Just like the phoenix in Greek mythology that rises from the ashes, the debate over active versus passive management has come back to life, based on the misperception that 2014 was rather a bad year for active management. In reality, only the fourth quarter was a bad quarter for active fixed income managers and for 2014, the returns of Barclays U.S. Aggregate Index was a second-quartile performer when ranked against a universe of the net returns of intermediate-duration fixed income managers. This occurred despite the near consensus view that U.S. interest rates would rise and non-Treasury sectors would outperform. I’d also like to point out that this one quarter of “underperformance” doesn’t reflect a systemic challenge — considering how poorly the Barclays U.S. Aggregate performed in 2013.
As the table below shows, when compared to the Barclays U.S. Aggregate, a proxy for the performance of passive managers, active fixed income managers have substantially beaten passive managers over the past one-, three-, five- and ten-year periods. Going forward, we don’t expect this scenario to change, even as we leave the easy beta world to enter a place where there will be more opportunities to add alpha.
Indeed the landscape for active management in the fixed income space remains constructive. Sector rotation, security selection, and risk management hold the keys to adding alpha; not making big macro calls nor being passive in your investment strategy. A combination of monetary divergence and the end of quantitative easing (QE) in the United States, lower liquidity since the global financial crisis, and increased money in motion will lead to more prices swings that will influence more sector dispersion and increase idiosyncratic risk between securities.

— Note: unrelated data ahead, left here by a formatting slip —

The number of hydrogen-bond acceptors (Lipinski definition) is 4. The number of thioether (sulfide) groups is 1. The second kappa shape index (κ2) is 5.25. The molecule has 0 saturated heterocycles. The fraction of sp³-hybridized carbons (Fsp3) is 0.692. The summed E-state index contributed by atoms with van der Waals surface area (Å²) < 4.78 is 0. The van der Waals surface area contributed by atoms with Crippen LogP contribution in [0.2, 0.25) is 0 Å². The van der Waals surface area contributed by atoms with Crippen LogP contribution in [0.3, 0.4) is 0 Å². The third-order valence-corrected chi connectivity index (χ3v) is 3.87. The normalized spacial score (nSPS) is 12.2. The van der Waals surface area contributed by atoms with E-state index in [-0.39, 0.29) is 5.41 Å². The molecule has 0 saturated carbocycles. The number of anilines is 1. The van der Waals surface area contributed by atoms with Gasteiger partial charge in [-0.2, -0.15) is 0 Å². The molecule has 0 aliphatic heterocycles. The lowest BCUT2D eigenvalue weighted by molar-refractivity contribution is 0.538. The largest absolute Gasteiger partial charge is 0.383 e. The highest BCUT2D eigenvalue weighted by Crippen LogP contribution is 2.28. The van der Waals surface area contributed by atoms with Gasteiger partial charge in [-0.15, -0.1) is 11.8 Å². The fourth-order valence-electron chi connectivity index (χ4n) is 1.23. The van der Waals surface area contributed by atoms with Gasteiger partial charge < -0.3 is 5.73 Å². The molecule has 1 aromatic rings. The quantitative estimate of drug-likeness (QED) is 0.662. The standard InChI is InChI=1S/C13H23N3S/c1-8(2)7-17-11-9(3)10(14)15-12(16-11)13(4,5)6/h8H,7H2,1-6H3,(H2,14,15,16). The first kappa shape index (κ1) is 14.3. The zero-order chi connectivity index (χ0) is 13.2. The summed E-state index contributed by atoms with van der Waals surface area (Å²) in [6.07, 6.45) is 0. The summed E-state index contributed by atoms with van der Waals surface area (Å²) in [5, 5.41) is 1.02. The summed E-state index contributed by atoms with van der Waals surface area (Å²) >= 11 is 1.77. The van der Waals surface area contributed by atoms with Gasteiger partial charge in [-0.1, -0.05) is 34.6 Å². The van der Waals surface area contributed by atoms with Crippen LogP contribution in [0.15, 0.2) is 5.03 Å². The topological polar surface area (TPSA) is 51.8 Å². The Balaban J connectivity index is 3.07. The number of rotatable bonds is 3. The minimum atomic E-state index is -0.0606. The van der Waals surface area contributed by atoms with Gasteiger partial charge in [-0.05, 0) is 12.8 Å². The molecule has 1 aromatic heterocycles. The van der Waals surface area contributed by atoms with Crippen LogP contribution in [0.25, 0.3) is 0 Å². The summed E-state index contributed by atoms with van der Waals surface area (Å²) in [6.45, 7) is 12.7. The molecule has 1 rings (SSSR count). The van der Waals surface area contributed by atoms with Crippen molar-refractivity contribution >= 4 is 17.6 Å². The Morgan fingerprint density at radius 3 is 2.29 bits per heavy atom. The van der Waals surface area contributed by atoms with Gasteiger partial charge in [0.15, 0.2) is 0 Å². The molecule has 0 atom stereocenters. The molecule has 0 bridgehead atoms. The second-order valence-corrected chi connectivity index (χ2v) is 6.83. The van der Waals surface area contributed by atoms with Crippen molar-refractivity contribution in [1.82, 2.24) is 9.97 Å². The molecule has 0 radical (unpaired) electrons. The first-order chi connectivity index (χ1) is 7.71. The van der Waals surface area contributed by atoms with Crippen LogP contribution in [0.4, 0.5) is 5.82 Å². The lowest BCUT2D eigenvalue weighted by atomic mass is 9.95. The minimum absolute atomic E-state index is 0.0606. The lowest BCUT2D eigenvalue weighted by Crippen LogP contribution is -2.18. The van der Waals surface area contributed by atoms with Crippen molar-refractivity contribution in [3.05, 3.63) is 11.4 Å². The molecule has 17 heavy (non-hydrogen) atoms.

Let’s consider the high yield market. As the table below shows, the average fourth-quarter returns in high yield varied significantly among industries. While returns on energy companies were down over 9%, high-yield banking companies were up over 2%, on average. In addition, the performance dispersion within the high-yield energy industry varied greatly. Independent high-yield energy companies were down 15.2% for the quarter, yet midstream energy companies were only down 1.3%. This type of dispersion creates pockets of opportunities that a passive strategy cannot capture or idiosyncratic risk that a passive strategy cannot avoid.
A passive manager cannot avoid those energy sectors that are most tied to the price of oil. They also cannot sort through the carnage to buy distressed energy bonds in 2015 of companies with revenues who have little sensitivity to the price of oil. An example would be independent oil companies, whose revenues are hedged or aren’t tied to the Bakken Shale Basin.
I would expect active management to continue its long track record of outperforming passive investing. As we begin 2015, the increase in dispersion and volatility in the fixed income market will result in an increase in trading opportunities. In addition, as the Fed’s rate intentions become clearer in the second half of the year, it will create a different set of opportunities for investors.
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